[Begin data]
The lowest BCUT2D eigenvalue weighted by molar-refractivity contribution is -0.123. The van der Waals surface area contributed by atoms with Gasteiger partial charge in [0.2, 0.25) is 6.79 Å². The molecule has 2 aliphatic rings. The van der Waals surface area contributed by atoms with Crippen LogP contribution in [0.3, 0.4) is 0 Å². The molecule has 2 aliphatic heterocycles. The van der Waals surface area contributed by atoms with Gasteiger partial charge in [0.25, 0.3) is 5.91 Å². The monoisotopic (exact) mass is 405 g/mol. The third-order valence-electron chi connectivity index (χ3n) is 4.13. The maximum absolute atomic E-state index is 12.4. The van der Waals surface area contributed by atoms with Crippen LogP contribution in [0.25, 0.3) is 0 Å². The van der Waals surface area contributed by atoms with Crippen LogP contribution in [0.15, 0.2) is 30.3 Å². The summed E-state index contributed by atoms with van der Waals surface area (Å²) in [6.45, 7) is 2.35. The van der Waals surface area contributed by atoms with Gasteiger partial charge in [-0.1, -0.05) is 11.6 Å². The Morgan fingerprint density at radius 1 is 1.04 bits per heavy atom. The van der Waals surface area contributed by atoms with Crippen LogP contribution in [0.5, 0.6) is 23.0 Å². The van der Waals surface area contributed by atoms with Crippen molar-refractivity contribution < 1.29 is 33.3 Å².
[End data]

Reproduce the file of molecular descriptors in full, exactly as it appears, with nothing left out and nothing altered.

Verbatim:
The lowest BCUT2D eigenvalue weighted by molar-refractivity contribution is -0.123. The van der Waals surface area contributed by atoms with Gasteiger partial charge in [0.2, 0.25) is 6.79 Å². The molecule has 2 aliphatic rings. The van der Waals surface area contributed by atoms with Crippen LogP contribution in [0.3, 0.4) is 0 Å². The molecule has 2 aliphatic heterocycles. The van der Waals surface area contributed by atoms with Gasteiger partial charge in [0.25, 0.3) is 5.91 Å². The monoisotopic (exact) mass is 405 g/mol. The third-order valence-electron chi connectivity index (χ3n) is 4.13. The maximum absolute atomic E-state index is 12.4. The van der Waals surface area contributed by atoms with Crippen LogP contribution in [0.25, 0.3) is 0 Å². The van der Waals surface area contributed by atoms with Crippen LogP contribution in [0.15, 0.2) is 30.3 Å². The summed E-state index contributed by atoms with van der Waals surface area (Å²) in [6.45, 7) is 2.35. The van der Waals surface area contributed by atoms with Gasteiger partial charge in [-0.1, -0.05) is 11.6 Å². The Morgan fingerprint density at radius 1 is 1.04 bits per heavy atom. The van der Waals surface area contributed by atoms with Crippen LogP contribution in [0.5, 0.6) is 23.0 Å². The van der Waals surface area contributed by atoms with Crippen molar-refractivity contribution < 1.29 is 33.3 Å².